OVERVIEW

HOW DO PROTEINS RECOGNIZE ONE ANOTHER?

Protein-protein interactions play critical roles inside and outside the cell, maintaining structure, transducing signals, regulating gene expression, executing metabolic programs, and enabling cell growth and motility. An outstanding goal in biology is to understand how protein interactions are determined by sequence and structure, and how protein-protein recognition contributes to biological function in healthy and diseased organisms.

Research in the Keating laboratory is focused on understanding the mechanisms of interaction specificity that allow proteins to engage the correct binding partners among myriad possibilities. Interestingly, many proteins interact selectively with some - but not all - members of structurally conserved families. Elucidating the origins and logic of selective recognition is important for understanding the evolution of protein families in which gene duplication and divergence have provided access to new activities. A thorough understanding of how sequence and structure encode specificity is also important for designing synthetic molecules that engage specific targets, for applications in research, diagnosis and therapy.

Our approach to studying protein-protein interactions focuses on selected families of biomedically important interaction domains and integrates computation and experiment to understand, predict and re-design protein complexes.

To achieve a deeper and useful understanding of how protein sequence and structure determine interaction specificity our projects focus on:

  • Obtaining high-quality interaction data in high throughput

  • Building predictive models that capture how sequence encodes interaction specificity

  • Designing novel proteins or peptides with desired interaction profiles

  • Deploying protein-interaction inhibitors for biomedical research

  • Modeling how protein interaction networks have evolved

 

Our premise is that technology can provide high-quality data in increasingly high throughput, data can inform model building, and models are essential for interaction prediction and design. We use the tools of molecular biology, protein chemistry, biophysics, structural biology, molecular modeling, deep sequencing, data mining, bioinformatics and machine learning to improve our understanding and our abilities to manipulate protein function.

Sections below give examples of our approaches and findings. See our Publications page for our latest contributions.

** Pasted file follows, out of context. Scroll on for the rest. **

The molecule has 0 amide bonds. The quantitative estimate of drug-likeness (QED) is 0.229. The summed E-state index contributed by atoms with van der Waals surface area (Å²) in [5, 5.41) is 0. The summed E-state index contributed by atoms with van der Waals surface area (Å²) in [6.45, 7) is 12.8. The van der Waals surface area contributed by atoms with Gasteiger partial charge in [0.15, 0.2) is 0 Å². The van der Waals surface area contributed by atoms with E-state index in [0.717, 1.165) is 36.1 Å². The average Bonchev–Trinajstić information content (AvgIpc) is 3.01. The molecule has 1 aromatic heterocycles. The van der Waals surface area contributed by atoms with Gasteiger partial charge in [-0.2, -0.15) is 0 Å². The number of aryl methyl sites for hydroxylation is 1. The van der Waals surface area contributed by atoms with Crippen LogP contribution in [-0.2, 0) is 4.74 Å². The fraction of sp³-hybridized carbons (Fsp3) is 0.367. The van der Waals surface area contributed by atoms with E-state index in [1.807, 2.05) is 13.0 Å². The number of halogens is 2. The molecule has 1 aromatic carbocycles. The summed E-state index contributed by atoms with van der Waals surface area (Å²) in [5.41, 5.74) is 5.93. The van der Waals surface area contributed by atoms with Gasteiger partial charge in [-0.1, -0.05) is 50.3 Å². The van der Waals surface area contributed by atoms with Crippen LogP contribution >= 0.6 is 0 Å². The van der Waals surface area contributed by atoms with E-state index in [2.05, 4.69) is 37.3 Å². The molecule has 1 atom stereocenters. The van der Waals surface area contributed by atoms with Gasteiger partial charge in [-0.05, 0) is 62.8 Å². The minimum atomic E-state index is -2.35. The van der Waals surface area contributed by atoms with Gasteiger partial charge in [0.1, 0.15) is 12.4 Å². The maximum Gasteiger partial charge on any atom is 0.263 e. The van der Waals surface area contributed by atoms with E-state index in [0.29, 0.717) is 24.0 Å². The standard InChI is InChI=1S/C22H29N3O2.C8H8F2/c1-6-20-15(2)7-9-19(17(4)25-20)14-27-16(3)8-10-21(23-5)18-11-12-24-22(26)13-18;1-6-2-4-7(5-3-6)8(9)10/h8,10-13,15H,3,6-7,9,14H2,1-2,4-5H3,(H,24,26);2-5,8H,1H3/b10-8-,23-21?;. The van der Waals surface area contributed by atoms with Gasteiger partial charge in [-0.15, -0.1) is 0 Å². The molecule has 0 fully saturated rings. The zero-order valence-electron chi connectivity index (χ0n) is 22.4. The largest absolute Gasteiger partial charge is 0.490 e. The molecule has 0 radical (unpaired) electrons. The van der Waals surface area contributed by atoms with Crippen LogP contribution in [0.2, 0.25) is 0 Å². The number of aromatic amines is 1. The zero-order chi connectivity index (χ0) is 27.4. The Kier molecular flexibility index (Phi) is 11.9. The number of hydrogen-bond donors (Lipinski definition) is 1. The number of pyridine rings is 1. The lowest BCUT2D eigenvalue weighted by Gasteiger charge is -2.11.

bZIP TRANSCRIPTION FACTORS

The alpha-helical coiled coil is a common interaction motif found in proteins with many different functions. Coiled-coil structures consist of two or more helices that wrap around one another with a superhelical twist. Their simple sequence patterns and symmetrical structures make coiled coils amenable to computational modeling. Short coiled coils fold autonomously and reversibly, making them experimentally tractable as well. A rich body of literature dating to the 1950s reports many sequence/structure/function relationships for coiled coils, as well as a plethora of important roles in biology.

Mapping the dimerization specificity of bZIP transcription factors in humans and model organisms. Basic region leucine zipper (bZIP) transcription factors dimerize using a coiled-coil motif and are critical in all eukaryotes for regulating essential processes. bZIP proteins dimerize to bind to DNA, and 53 human bZIP paralogs can give rise to over 1400 different possible homo and heterodimers.

Structure of the bZIP transcription factor AP1 (a Fos/Jun heterodimer) bound to DNA. Approximately 53 bZIPs are encoded in the human genome, and these can form a variety of homo- and hetero-dimers, with dimerization mediated by a parallel coiled coil. (Structure by Glover & Harrison, 1995)

We experimentally mapped the protein-protein interactions of the human bZIPs and uncovered a high degree of interaction specificity encoded directly in bZIP sequences. We also quantified bZIP homo- and heterodimerization for all pairs of bZIP proteins in four metazoan species and two single-cell organisms, providing a uniquely detailed view of the evolution of a protein interaction network. Importantly, we found that interactions are not highly conserved between orthologous protein pairs, which has significant implications when considering the transfer of protein interaction data from one species to another. In collaborative work with the Andari lab (U. Wisconsin) we used library selection methods to determine the DNA binding specificity of 22 homodimers and 80 heterodimers for human proteins. Our bZIP protein-protein interaction measurements for ~5,000 metazoan bZIP pairs provided data that we have used to improve algorithms for predicting and designing bZIP coiled-coil interactions.

bZIP interactome networks for human proteins: protein-protein (left) and protein-DNA (right) interactions. Reinke AW, Baek J, Ashenberg O, Keating AE. (2013) Networks of bZIP protein-protein interactions diversified over a billion years of evolution. Science 340, 730. Rodríguez-Martínez JA, Reinke AW, Bhimsaria D, Keating AE, (2017) Ansari AZ. Combinatorial bZIP dimers display complex DNA-binding specificity landscapes. Elife pii: e19272.

Designing selective peptide inhibitors of bZIP transcription factor dimerization. Designing peptides that can interact selectively with just one protein member of a large superfamily is challenging. Our group developed novel computational methods for the specificity design problem. Some of the methods are rooted in structure-based scoring of different interactions whereas others are based on models learned from high-throughput data. We perform design using integer linear programming to optimize interaction with a desired target while disfavoring interaction with other related bZIPs. We have applied our method to design peptide inhibitors for human and viral transcription factors important for disease including JUN, FOS, XBP1 and MAF. We have tested our designs using high-throughput microarrays and solution biochemistry, confirming tight and selective binding to many targets. The figure below shows three design successes, with the curves illustrating binding of designed peptides to the indicated bZIP targets and the heat map illustrating specificity of the design for the target over other human bZIPs.

Computational optimization gives designed peptides that bind selectively to human bZIP transcription factor targets. Grigoryan G, Reinke AW, Keating AE. (2009) Design of protein-interaction specificity gives selective bZIP-binding peptides. Nature 458, 859. Potapov V, Kaplan JB, Keating AE. (2015) Data-driven prediction and design of bZIP coiled-coil interactions. PLoS Comput Biol. 11, e1004046.